Is the Judeo-Christian tradition particularly suitable for scientific progress?

I have several times seen the observation, or claim, that the Judeo-Christian tradition has a universe with a definite beginning and a definite end, and a relatively compact and manageable amount of history in the middle, whereas the other ancient traditions tended to think in terms of endlessly recurring cycles, and/or endless universes that had always existed and always would exist in roughly the same state.

Thus, the argument runs, only the Judeo-Christian tradition has a notion of progress over time.

It seems to me, while there might be something here, people make too much of it. Even though Greek thinkers might say, in an abstract theoretical way, that the universe has been around forever and therefore all human progress must occasionally get wiped out by a flood, that didn't stop other Greek thinkers from building and inventing and developing and conquering and generally progressing, and recording that progress as history.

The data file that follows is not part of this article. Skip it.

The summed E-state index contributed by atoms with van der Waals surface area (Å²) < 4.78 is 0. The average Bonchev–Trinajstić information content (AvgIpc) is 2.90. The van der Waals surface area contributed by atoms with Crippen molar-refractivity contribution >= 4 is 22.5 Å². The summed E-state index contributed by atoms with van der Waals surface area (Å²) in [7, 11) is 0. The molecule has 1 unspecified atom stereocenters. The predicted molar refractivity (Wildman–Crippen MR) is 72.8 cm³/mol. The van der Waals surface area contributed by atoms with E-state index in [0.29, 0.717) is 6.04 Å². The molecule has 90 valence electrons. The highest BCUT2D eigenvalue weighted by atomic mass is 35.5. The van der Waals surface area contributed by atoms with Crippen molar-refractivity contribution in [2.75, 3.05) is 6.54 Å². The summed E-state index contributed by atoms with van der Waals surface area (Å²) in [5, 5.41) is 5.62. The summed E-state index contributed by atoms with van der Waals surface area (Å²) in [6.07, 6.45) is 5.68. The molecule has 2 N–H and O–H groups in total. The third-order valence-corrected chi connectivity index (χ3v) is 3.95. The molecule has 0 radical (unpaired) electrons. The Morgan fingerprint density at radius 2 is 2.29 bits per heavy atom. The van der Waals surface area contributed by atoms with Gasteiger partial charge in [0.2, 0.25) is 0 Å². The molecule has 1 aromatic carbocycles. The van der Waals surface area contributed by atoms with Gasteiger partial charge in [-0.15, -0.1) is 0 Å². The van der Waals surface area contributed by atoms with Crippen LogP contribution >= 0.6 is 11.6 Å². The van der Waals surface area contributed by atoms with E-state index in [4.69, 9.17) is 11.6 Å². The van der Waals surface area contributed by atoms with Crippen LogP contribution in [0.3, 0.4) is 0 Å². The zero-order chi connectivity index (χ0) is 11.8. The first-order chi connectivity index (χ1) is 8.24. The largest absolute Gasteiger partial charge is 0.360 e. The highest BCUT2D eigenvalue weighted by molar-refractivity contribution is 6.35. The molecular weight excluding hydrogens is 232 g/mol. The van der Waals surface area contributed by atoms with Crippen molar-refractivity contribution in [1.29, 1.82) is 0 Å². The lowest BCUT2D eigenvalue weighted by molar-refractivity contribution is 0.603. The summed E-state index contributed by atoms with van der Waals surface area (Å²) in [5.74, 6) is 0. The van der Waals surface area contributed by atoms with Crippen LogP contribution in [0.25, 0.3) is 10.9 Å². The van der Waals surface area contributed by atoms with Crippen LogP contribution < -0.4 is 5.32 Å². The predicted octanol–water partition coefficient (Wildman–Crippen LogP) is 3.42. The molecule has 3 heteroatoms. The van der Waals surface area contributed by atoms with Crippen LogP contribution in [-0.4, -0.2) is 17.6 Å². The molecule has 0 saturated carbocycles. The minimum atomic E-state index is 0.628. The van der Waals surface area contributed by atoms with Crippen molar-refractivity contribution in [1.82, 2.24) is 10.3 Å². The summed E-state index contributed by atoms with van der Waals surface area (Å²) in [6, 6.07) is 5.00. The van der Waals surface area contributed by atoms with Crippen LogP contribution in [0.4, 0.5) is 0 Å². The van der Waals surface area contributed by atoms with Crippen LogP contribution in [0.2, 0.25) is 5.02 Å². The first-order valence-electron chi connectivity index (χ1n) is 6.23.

I don't think Christian nations have any consistent record of progressing more than non-Christian ones.

By the way, doesn't the Judeo-Christian tradition have an astonishingly anti-progress myth in the Tower of Babel? And what about Ecclesiastes? Nothing new under the sun?